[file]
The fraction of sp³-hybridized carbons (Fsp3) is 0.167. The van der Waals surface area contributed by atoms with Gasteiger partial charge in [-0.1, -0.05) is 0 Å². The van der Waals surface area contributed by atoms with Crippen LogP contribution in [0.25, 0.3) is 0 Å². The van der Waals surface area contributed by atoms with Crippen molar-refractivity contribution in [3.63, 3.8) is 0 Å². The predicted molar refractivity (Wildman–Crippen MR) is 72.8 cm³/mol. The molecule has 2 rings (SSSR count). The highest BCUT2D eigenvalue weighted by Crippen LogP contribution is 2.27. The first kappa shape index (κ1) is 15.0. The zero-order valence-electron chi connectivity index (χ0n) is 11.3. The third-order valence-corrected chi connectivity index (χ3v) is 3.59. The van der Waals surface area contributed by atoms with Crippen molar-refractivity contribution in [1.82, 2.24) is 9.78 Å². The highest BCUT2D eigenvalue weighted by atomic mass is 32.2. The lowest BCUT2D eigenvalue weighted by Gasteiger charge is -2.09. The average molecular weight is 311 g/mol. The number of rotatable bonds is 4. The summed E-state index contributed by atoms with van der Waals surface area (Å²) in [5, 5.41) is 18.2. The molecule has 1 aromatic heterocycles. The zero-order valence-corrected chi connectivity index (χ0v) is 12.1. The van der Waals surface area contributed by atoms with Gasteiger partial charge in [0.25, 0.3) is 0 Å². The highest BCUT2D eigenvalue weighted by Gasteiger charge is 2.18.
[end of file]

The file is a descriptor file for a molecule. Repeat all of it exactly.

The fraction of sp³-hybridized carbons (Fsp3) is 0.167. The van der Waals surface area contributed by atoms with Gasteiger partial charge in [-0.1, -0.05) is 0 Å². The van der Waals surface area contributed by atoms with Crippen LogP contribution in [0.25, 0.3) is 0 Å². The van der Waals surface area contributed by atoms with Crippen molar-refractivity contribution in [3.63, 3.8) is 0 Å². The predicted molar refractivity (Wildman–Crippen MR) is 72.8 cm³/mol. The molecule has 2 rings (SSSR count). The highest BCUT2D eigenvalue weighted by Crippen LogP contribution is 2.27. The first kappa shape index (κ1) is 15.0. The zero-order valence-electron chi connectivity index (χ0n) is 11.3. The third-order valence-corrected chi connectivity index (χ3v) is 3.59. The van der Waals surface area contributed by atoms with Crippen molar-refractivity contribution in [1.82, 2.24) is 9.78 Å². The highest BCUT2D eigenvalue weighted by atomic mass is 32.2. The lowest BCUT2D eigenvalue weighted by Gasteiger charge is -2.09. The average molecular weight is 311 g/mol. The number of rotatable bonds is 4. The summed E-state index contributed by atoms with van der Waals surface area (Å²) in [5, 5.41) is 18.2. The molecule has 1 aromatic heterocycles. The zero-order valence-corrected chi connectivity index (χ0v) is 12.1. The van der Waals surface area contributed by atoms with Gasteiger partial charge in [0.25, 0.3) is 0 Å². The highest BCUT2D eigenvalue weighted by Gasteiger charge is 2.18.